In the Media

Bringing the Mitzvah to all Ages
- The Jewish Press

Friday, February 24, 2006

When most of us think of a bris ceremony, we envision a pink-lying hued baby boy on a satin pillow and a synagogue packed with proud relatives. But did you ever imagine that this ceremony that has been practiced for millennia on eight-day old boys is performed on grown Jewish men also? Friends of Refugees of Eastern Europe (FREE) an organization founded in 1969 addresses the broad range of needs of Jewish refugees from the former Soviet Union. FREE has helped tens of thousands of these Jews, who often arrived in the U.S. with nothing but the clothes on their back, to find their place in Judaism. Recently, FREE proudly celebrated its 13,000th bris.

One of the many adults who volunteered to be circumcised is 46-year-old Avigdor Rapoport, a telecommunications engineer who came to the U.S. from Moscow and now lives in Maryland. "For a long time I felt I was not complete as a person, as a Jew," says Rapoport. "But getting circumcised in Russia was impossible. To study Hebrew or practice Judaism was absolutely forbidden." When I arrived here I wanted to get circumcised as soon as possible," he recalls. But in and around his town of Arlington, Virginia, and later Rockville, Maryland, the hospitals and clinics looked askance at an adult who sought to be circumcised. He wanted the procedure to be done in a warm, preferably religious atmosphere, with caring people in charge and perhaps Russian-speaking as well. Rapoport's wife supported his efforts throughout.

Then last year, while searching the web he came across FREE's circumcision website. Avigdor was invited to Brooklyn, where FREE's chairman, Rabbi Mayer Okunov, greeted him personally and hosted his stay for three days.

In Crown Heights, Avigdor experienced the Jewish warmth of Shabbat in the Lubavitch community. Next day he was driven to a private clinic, and the procedure was done by the well-known mohel, Rabbi A. Romi Cohn, chairman of FREE's Mohalim Committee.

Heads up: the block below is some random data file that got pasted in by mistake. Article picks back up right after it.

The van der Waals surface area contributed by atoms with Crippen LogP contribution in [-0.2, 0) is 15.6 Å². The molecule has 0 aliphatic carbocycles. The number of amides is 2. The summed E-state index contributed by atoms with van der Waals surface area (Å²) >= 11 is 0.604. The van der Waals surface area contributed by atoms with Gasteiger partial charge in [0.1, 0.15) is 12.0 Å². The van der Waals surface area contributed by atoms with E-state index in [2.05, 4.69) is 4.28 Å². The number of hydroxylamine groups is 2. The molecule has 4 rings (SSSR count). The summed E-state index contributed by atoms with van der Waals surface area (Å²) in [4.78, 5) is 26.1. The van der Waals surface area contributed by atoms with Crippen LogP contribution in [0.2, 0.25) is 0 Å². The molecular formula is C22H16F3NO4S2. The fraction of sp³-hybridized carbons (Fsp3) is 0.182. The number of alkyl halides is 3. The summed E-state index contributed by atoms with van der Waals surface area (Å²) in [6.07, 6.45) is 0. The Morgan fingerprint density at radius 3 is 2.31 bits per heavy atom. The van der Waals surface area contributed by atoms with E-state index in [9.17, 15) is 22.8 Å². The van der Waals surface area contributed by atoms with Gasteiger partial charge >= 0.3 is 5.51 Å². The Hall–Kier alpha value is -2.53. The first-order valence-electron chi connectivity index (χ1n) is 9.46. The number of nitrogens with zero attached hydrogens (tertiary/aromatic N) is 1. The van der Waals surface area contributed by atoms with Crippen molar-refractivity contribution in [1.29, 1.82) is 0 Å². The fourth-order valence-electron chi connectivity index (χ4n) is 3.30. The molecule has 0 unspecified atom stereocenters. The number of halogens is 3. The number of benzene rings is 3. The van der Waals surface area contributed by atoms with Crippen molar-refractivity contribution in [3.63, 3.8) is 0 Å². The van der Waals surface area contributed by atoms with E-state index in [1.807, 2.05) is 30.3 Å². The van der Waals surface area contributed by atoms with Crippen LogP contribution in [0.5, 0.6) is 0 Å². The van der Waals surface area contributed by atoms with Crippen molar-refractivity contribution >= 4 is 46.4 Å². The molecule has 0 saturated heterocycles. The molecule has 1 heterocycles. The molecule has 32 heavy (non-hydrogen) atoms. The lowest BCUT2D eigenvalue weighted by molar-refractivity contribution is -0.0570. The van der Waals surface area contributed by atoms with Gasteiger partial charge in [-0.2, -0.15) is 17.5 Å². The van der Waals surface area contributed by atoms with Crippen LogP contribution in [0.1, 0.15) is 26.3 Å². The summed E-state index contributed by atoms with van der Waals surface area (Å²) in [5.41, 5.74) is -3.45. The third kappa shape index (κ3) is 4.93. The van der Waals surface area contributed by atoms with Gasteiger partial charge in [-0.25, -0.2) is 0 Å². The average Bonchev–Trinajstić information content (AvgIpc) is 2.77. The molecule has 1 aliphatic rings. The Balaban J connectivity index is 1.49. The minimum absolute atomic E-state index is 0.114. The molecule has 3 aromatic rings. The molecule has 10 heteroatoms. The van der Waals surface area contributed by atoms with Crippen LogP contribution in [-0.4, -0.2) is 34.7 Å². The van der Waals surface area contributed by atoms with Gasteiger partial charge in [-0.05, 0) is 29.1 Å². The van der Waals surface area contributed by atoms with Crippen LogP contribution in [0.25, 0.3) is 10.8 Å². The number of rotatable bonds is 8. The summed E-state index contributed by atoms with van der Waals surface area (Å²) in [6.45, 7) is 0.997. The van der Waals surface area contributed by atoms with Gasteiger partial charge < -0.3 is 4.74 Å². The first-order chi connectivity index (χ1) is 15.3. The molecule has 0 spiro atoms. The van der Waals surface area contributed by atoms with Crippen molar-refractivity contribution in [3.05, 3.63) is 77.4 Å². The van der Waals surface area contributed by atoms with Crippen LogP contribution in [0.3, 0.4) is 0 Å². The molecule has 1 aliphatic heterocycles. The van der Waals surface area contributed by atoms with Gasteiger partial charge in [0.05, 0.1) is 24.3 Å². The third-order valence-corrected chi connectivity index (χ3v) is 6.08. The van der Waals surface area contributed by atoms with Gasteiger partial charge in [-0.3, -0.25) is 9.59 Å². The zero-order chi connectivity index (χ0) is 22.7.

"It was one of the greatest moments in my life," recalls Rapoport, "especially when the sandek said the bracha that brought me into the Covenant of Abraham, our patriarch."

Rapoport's bris had a chain reaction. Now he performs more mitzvot, keeping kosher and Shabbat. He studies Hebrew and goes to synagogue whenever possible. Rabbi Okunov calls him from time to time to find out how he's doing. Rabbi Okunov explained, "After the circumcision, we don't just kiss them goodbye. We follow up by urging them to send their children to a Jewish school or a yeshiva, to keep kosher in their homes and we encourage them to take an active part in their Jewish communities."

In another memorable case, a Soviet Jew was so inspired by witnessing his grandson's bris that he was determined to follow in his tiny footsteps. "My grandson was born four months ago and he was circumcised. I said to myself, 'For shame, he is a Jew, and I am still a goy (Yiddish for non-Jew).' It was time for me. "So Broni-wezky, who emigrated from Ukraine 11 years ago, entered a Brooklyn hospital operating room to fulfill G-d's commandment to Abraham. "I was 57 years and 8 days old!" the Brooklyn coin-laundry owner said with a laugh.

To prove that you're never too old, FREE was contacted by Alexander Getzberg, an 82-year old-man from Odessa, who was the 12,900th applicant of this remarkable ceremony. Mr. Getzberg said, "It was privilege to finally become an official member of the Jewish people." "Our ancestor Abraham was circumcised at age 99," points out Rabbi Okunov. "This teaches us that no Jew should be left out, regardless of age. Each Jew who takes advantage of FREE's circumcision program forms another link in a 4,000-year-old chain of commitment to Judaism's high calling."

All FREE brisim are conducted according to halacha, Jewish law. The procedures are deemed by physicians and hospital administrators to be the ultimate in safety and health care. In Brooklyn, the circumcisions are conducted at a private clinic, where the mohalim perform a state-of-the-art, professional, painless procedure with local anesthesia with little or no after effects. Bris applicants from out-of-town are picked up and transported to Crown Heights and later to the medical clinic. The entire procedure is free of charge.

F.R.E.E. provides free bar mitzvahs, summer camps, kosher food, Jewish education and circumcisions on boys and men who were forbidden to have them in the former USSR. Ever since, FREE has successfully aided tens of thousands of Jews. Serving as the first such organization, FREE is America's largest Jewish organization serving Russian-Jewish immigrants with their spiritual and material needs. F.R.E.E.'s outstanding success has become the worldwide model for aid organizations serving Russian Jewish families around the globe.

For more information, to schedule a bris, or to have the merit of being a sandek, please contact the FREE Circumcision Program at 718-467-0860 Ext. 106, or Email FREE's websites can be accessed by going to: for English and for Russian.

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